New Perspectives | Tips for Keeping Your Painting in Perspective | Part 2

In last week’s posting, I started a discussion about how difficult it can be to retain objectivity about our own paintings. I used the analogy of a parent’s feelings for his or her own child. This week, I have a new analogy involving singers or musicians, who never hear the sound they create the way the audience does. Paintings, while more tangible than a musical performance, can produce a similar phenomenon for artists. We see a scene, have our senses stimulated, envision a painting, and then attempt to communicate the concept on a surface with pigment. The end result can be as strange to an artist as listening to recordings of a musical or vocal performance can be to a musician.

pastel-pointers-richard-mckinley-painting-aids

Some of the painting aids that I use to gain perspective: mirrors, pieces of red plastic, a “Picture Perfect 3-in-1 Plus View Finder,” and a cell phone that features a timer and digital photographic applications

New Perspectives

Here are a few more tips that may prove helpful when trying to keep your painting in perspective:

  • Use a mirror to see differently. Tricking the mind to see a scene or painting in a slightly different manner can prove useful. Use a hand mirror to glance back at a scene or painting, making it appear in reverse. This challenges us to reanalyze angles and the placement of major compositional shapes. Positioning a mirror at an angle above our forehead can also afford an upside-down view of a scene or painting without standing on our heads.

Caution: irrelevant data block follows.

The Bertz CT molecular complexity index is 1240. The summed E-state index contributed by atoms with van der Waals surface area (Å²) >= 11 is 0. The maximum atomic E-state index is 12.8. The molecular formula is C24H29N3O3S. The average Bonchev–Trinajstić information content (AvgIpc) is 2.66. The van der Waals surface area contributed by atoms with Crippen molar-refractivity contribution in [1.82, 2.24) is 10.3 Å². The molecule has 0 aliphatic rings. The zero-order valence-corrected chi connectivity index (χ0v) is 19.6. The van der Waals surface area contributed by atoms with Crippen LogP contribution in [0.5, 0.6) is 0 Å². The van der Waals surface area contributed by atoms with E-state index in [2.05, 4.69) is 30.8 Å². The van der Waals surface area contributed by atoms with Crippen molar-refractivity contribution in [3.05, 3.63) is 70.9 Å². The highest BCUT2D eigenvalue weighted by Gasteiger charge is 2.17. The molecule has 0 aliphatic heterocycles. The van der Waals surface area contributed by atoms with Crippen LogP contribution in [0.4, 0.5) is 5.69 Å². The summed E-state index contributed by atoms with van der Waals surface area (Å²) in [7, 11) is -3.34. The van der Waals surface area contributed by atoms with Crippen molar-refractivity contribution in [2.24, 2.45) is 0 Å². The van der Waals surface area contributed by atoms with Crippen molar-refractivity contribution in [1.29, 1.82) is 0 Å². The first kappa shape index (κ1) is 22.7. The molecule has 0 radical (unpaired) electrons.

• Taking Color Out of the Equation: Analyzing the relative lightness and darkness of things can also prove tricky, especially when color is a major influence. A simple piece of ruby-red plastic will eliminate most color in a painting or landscape, creating a monochromatic value study. Some artists take a digital photo and convert it to gray scale for a similar effect. Since memory often clouds what we see by what we believe we see, these can be very useful visual aids.
  • Seek the perspective of others. Critiques from artists whom we admire are always useful, but a simple observation from a passerby can be helpful, too. Often, they see structural drawing flaws, like a crooked horizon line, before we do. What they may lack in artistic sophistication is more than made up for in honest observation.
  • Don’t make the painting itself more important than the process. Take a breath and stretch your shoulders now and then. If a section of a painting is not going well, move on to another. Obsessing will only lead to negative feelings about the painting. If it is still unresolved later in the process, set it aside and start another painting. Remember, it is not a race. Take chances, listen to your internal voice, if it says to try something, do it! Worse case scenario, you make a mess and wipe it off. Tomorrow will be another day.

Like most aspiring artists, I once believed that learning good technique and acquiring a solid understanding of representational painting fundamentals were all I needed to produce a beautiful painting. While those skills are invaluable, the emotions behind the process are often an impediment on our road to mastery.

ABOUT THE BLOGGER
Artist and workshop teacher Richard McKinley is a regular columnist for Pastel Journal magazine and the author of the instructional book, Pastel Pointers. Check out the Richard McKinley Special Value Pack with his book and DVD set at northlightshop.com!

 

 

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